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Issue of 2004-11-29
Posted 2004-11-22

One of the perks of stardom is the indulgence of unusual requests. Ozzy Osbourne used to require the presence backstage of an ear, nose, and throat specialist who could administer B-12 shots. Guns N’ Roses demanded Dom Pérignon and Wonder Bread. For Van Halen, it was a bowl of M&M’s—with all the brown ones removed. Then, there was Bette Midler, who, when she toured Europe in the late seventies, insisted on being paid not in dollars or pounds or francs but in gold. It was a fashionable extravagance. With inflation devastating the value of national currencies, Western economies in the dumps, and oil prices soaring because of tension in the Middle East, anxious investors had fled to the security that supposedly only gold could provide. An ounce of gold, at its peak, in 1980, was worth eight hundred and fifty dollars.

That was a long time ago, and, as far as we know, Usher has yet to pester his promoters for Krugerrands, but economic worries have recently prompted investors to start coveting gold again. The weakness of the dollar, America’s enormous trade deficit, and war in the Middle East have sent the price of gold up forty per cent in the past two years, and last week it hit a sixteen-year high of four hundred and forty-five dollars an ounce. In the speculative imagination, gold remains the best hedge against Armageddon.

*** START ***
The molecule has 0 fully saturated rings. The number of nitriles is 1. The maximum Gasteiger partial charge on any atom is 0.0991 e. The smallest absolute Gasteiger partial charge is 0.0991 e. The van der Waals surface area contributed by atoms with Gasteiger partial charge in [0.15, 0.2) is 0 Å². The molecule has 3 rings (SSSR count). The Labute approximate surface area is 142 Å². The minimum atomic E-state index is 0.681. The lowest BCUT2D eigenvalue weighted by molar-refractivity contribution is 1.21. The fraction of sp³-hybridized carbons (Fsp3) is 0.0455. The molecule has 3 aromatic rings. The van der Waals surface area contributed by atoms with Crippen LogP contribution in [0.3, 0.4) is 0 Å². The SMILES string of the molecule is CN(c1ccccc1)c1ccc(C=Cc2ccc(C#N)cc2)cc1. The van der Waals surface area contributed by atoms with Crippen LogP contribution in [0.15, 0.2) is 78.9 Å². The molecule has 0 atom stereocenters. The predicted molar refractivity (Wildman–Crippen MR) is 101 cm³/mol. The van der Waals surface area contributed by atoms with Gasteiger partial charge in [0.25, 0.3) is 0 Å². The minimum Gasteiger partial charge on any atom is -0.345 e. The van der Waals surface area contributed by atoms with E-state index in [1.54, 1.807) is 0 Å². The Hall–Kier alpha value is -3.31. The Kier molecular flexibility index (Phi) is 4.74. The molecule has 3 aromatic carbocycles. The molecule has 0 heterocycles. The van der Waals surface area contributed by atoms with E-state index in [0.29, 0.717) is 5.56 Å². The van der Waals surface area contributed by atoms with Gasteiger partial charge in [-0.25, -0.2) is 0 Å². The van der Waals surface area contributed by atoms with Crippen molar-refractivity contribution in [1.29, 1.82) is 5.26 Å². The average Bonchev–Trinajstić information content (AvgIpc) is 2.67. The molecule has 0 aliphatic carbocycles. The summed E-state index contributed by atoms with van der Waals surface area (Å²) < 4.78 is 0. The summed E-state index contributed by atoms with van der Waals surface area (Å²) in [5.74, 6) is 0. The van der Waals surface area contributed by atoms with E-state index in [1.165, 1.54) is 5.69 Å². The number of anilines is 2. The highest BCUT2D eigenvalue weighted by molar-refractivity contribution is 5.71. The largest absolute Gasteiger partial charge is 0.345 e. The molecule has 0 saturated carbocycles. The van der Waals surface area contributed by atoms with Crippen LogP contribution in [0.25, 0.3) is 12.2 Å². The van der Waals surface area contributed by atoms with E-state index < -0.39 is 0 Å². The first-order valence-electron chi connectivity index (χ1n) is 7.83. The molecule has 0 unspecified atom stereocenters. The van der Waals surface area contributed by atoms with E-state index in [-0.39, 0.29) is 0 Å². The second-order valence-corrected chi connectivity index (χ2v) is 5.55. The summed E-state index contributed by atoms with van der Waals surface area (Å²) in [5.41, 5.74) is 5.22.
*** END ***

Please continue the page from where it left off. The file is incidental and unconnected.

It also remains a testament to the tenacity of popular delusion. What is gold, after all? Strictly speaking, it’s a commodity, like oil, steel, or lead, albeit not an especially useful one. There’s a steady but small demand for gold as an industrial product—for consumer electronics, computers, and dental work—and as jewelry, particularly in India, which now buys twenty per cent of the world’s annual gold output. And there’s a steady supply. Since 1970, world production has nearly doubled, thanks to mining companies that tear up mountainsides every year in search of it.